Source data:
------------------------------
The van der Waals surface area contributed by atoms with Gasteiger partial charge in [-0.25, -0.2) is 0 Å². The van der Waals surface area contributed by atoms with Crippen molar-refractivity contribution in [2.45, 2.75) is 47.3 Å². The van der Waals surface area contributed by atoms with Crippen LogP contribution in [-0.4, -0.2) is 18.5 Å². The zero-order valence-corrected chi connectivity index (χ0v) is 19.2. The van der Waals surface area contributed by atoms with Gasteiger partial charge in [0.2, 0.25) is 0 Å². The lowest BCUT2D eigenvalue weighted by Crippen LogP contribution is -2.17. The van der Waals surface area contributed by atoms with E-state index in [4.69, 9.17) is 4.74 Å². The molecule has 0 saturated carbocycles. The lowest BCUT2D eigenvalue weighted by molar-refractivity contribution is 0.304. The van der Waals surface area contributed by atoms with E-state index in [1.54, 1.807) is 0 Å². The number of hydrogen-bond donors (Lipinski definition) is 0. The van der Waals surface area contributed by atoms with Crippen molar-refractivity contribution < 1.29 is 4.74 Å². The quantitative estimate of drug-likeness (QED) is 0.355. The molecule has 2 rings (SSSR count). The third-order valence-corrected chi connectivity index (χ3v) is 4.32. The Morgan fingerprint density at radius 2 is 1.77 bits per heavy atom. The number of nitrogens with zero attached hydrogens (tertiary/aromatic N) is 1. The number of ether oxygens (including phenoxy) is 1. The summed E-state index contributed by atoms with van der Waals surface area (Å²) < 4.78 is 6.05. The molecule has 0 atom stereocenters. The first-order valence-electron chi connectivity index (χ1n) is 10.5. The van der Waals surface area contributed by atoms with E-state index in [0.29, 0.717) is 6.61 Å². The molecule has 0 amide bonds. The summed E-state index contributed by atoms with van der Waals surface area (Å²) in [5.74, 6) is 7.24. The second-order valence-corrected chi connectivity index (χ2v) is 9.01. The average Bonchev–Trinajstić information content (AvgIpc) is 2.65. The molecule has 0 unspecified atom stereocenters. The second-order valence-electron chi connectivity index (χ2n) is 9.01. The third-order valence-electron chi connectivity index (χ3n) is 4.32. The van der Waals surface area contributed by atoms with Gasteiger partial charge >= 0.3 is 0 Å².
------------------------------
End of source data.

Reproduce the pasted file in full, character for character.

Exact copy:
The van der Waals surface area contributed by atoms with Gasteiger partial charge in [-0.25, -0.2) is 0 Å². The van der Waals surface area contributed by atoms with Crippen molar-refractivity contribution in [2.45, 2.75) is 47.3 Å². The van der Waals surface area contributed by atoms with Crippen LogP contribution in [-0.4, -0.2) is 18.5 Å². The zero-order valence-corrected chi connectivity index (χ0v) is 19.2. The van der Waals surface area contributed by atoms with Gasteiger partial charge in [0.2, 0.25) is 0 Å². The lowest BCUT2D eigenvalue weighted by Crippen LogP contribution is -2.17. The van der Waals surface area contributed by atoms with E-state index in [4.69, 9.17) is 4.74 Å². The molecule has 0 saturated carbocycles. The lowest BCUT2D eigenvalue weighted by molar-refractivity contribution is 0.304. The van der Waals surface area contributed by atoms with E-state index in [1.54, 1.807) is 0 Å². The number of hydrogen-bond donors (Lipinski definition) is 0. The van der Waals surface area contributed by atoms with Crippen molar-refractivity contribution < 1.29 is 4.74 Å². The quantitative estimate of drug-likeness (QED) is 0.355. The molecule has 2 rings (SSSR count). The third-order valence-corrected chi connectivity index (χ3v) is 4.32. The Morgan fingerprint density at radius 2 is 1.77 bits per heavy atom. The number of nitrogens with zero attached hydrogens (tertiary/aromatic N) is 1. The number of ether oxygens (including phenoxy) is 1. The summed E-state index contributed by atoms with van der Waals surface area (Å²) < 4.78 is 6.05. The molecule has 0 atom stereocenters. The first-order valence-electron chi connectivity index (χ1n) is 10.5. The van der Waals surface area contributed by atoms with E-state index in [0.29, 0.717) is 6.61 Å². The molecule has 0 amide bonds. The summed E-state index contributed by atoms with van der Waals surface area (Å²) in [5.74, 6) is 7.24. The second-order valence-corrected chi connectivity index (χ2v) is 9.01. The average Bonchev–Trinajstić information content (AvgIpc) is 2.65. The molecule has 0 unspecified atom stereocenters. The second-order valence-electron chi connectivity index (χ2n) is 9.01. The third-order valence-electron chi connectivity index (χ3n) is 4.32. The van der Waals surface area contributed by atoms with Gasteiger partial charge >= 0.3 is 0 Å².